If you are considering creating a revocable living trust as part of your estate plan, you will have to choose which assets you will transfer into the trust. As the assets in the trust will most likely avoid probate, you may be tempted to transfer everything you own into the care of the trust—including your retirement accounts. In this article, we explain why it might not be a good idea to retitle your retirement plans into the name of your revocable living trust—and what you should do instead to protect your beneficiaries.
How to List Your Retirement Accounts in Your Estate Plan
The first thing you should know is that your retirement accounts, including an IRA or 401k, typically do not go through probate. Inheritance in these accounts is done through beneficiary designations, not through probate or instructions left in a will. As long as you have listed a primary and secondary beneficiary on these accounts, the final balance should be passed directly to the beneficiaries you chose.
If probate is not your only concern, you should also consider the additional complications of leaving your retirement funds:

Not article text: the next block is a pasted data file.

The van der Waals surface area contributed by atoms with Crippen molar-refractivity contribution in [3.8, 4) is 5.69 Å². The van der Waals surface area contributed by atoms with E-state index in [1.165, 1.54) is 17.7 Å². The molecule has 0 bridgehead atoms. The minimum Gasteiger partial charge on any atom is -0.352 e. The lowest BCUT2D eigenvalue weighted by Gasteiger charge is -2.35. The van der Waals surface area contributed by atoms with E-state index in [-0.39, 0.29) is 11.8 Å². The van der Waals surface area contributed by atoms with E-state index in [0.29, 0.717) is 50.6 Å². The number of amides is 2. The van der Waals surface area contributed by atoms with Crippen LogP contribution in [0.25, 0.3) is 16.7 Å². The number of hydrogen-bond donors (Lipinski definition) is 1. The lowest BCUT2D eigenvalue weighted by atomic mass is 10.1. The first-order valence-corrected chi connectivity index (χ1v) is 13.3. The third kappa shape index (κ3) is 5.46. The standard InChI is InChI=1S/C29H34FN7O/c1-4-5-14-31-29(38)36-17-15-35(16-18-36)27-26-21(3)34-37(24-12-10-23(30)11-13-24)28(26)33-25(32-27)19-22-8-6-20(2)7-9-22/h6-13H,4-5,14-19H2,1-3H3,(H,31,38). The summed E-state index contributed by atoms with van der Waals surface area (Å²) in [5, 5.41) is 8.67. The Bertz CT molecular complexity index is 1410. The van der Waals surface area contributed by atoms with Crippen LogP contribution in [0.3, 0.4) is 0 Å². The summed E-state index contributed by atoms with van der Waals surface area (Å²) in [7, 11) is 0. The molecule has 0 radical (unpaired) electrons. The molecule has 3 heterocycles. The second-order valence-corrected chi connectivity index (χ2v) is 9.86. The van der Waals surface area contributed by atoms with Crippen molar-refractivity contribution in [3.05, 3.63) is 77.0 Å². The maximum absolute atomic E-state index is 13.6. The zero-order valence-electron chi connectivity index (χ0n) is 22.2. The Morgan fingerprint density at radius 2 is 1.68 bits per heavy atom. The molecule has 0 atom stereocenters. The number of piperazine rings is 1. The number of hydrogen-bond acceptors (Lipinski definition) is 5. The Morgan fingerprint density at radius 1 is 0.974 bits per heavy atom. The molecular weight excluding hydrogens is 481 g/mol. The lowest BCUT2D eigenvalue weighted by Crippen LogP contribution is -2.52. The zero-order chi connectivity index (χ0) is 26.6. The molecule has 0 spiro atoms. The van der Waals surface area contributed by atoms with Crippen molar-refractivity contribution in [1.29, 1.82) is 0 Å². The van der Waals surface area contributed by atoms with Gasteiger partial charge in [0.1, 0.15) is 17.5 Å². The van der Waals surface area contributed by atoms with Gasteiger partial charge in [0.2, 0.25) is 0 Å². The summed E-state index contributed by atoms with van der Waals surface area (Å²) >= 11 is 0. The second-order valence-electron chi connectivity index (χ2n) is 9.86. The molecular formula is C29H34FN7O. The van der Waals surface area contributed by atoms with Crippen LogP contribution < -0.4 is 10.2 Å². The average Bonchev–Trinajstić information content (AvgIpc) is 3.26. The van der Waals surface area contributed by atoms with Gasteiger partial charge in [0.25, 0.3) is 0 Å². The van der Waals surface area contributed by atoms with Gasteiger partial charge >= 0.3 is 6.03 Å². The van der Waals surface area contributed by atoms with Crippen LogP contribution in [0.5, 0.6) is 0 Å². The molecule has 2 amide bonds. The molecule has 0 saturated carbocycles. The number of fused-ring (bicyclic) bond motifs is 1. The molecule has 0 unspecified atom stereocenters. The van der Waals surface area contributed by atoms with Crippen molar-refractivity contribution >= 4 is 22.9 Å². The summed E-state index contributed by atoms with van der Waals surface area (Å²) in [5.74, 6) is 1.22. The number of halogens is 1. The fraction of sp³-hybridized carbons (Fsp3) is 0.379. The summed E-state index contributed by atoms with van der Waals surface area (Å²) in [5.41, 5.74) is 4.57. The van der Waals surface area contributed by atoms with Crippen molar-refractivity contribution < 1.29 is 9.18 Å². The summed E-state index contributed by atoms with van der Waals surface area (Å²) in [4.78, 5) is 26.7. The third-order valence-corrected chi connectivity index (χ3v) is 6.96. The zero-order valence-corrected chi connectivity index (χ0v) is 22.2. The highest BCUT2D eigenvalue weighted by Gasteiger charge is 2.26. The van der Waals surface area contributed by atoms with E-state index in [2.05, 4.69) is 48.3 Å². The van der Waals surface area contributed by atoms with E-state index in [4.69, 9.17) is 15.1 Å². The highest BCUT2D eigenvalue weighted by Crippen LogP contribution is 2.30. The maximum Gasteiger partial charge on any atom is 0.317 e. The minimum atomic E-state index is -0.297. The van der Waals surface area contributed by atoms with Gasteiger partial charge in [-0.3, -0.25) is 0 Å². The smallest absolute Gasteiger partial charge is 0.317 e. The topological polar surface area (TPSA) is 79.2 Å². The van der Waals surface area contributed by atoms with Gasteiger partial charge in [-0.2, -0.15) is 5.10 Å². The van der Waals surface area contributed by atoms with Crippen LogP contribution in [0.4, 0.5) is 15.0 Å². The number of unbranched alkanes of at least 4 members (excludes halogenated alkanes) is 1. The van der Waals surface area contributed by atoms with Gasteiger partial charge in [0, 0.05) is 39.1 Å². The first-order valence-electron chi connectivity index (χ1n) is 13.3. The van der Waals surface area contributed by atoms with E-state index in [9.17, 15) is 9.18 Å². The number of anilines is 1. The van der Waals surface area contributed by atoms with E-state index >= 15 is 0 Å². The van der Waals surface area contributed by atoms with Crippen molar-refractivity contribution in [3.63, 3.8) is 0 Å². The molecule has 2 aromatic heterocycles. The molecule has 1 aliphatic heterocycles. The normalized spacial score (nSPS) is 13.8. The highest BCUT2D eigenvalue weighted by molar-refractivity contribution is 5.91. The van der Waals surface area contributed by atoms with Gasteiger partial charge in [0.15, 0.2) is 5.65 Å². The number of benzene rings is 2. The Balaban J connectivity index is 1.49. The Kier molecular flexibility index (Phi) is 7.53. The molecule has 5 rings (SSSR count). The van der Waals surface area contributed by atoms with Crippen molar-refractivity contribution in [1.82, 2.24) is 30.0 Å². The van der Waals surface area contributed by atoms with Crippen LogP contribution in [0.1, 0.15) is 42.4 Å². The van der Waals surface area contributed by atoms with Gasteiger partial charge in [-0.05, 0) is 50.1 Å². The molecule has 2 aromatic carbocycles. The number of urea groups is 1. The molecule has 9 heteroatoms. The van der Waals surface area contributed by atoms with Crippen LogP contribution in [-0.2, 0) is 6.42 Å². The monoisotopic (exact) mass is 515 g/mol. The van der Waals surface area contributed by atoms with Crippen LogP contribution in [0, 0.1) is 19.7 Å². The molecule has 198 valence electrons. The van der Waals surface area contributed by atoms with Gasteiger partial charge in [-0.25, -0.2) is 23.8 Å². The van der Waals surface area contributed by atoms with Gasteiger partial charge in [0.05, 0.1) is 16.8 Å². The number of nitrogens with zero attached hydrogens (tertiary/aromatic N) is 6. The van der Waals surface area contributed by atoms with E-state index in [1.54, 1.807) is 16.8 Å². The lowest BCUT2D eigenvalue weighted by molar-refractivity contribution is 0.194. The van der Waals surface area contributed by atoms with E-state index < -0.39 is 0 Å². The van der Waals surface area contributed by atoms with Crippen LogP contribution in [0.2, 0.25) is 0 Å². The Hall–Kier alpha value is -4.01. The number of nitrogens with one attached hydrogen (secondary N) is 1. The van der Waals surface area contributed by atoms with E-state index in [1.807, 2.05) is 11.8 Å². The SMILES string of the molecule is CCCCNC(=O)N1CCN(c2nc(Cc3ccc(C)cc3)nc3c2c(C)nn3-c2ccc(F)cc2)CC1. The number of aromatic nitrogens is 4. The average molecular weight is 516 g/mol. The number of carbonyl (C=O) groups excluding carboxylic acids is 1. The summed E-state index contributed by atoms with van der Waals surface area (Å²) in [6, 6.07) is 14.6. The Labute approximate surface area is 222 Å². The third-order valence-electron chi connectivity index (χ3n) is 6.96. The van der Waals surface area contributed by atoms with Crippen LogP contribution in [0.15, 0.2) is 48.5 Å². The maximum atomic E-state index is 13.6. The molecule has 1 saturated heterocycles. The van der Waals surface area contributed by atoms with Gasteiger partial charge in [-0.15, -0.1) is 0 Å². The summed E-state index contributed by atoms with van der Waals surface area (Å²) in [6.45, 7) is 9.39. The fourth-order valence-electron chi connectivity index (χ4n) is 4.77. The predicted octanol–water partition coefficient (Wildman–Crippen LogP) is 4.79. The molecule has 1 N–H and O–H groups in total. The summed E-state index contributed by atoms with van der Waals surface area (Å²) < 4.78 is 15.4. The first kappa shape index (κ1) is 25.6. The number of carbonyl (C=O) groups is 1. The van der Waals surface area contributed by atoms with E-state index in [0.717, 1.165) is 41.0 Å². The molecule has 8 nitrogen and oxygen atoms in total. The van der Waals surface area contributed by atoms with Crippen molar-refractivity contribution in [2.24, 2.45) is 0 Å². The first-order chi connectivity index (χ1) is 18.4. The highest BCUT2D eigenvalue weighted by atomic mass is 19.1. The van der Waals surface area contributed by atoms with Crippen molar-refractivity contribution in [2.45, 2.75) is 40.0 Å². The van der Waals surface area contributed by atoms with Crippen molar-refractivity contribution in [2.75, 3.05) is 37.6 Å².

- As a donation. Some people want to give a portion of the funds in their IRA to an individual, organization, or charity. In order to do this, you must first take a distribution from the account, pay the income tax and any applicable penalties on that portion, and then issue the donation.
- In a trust. When you change the name on a retirement account, the Internal Revenue Service considers it a 100% withdrawal from the account. This means you will have to report the entire value of the account on your tax return and pay any applicable income tax, plus pay a 10% penalty for early withdrawal if you are under age 59.
- As an inheritance. All ERISA-qualified retirement plans are subject to complicated regulations when they are passed as inheritances. Once you change certain aspects of the account they cannot be undone later, so it is extremely important to get advice from an estate planning attorney before you make any changes.
Whether you have already begun estate planning or need help from the very beginning, our Brooklyn estate planning attorneys can walk you through the process and ensure your wishes are respected. Contact us today to speak to an attorney about your estate plan.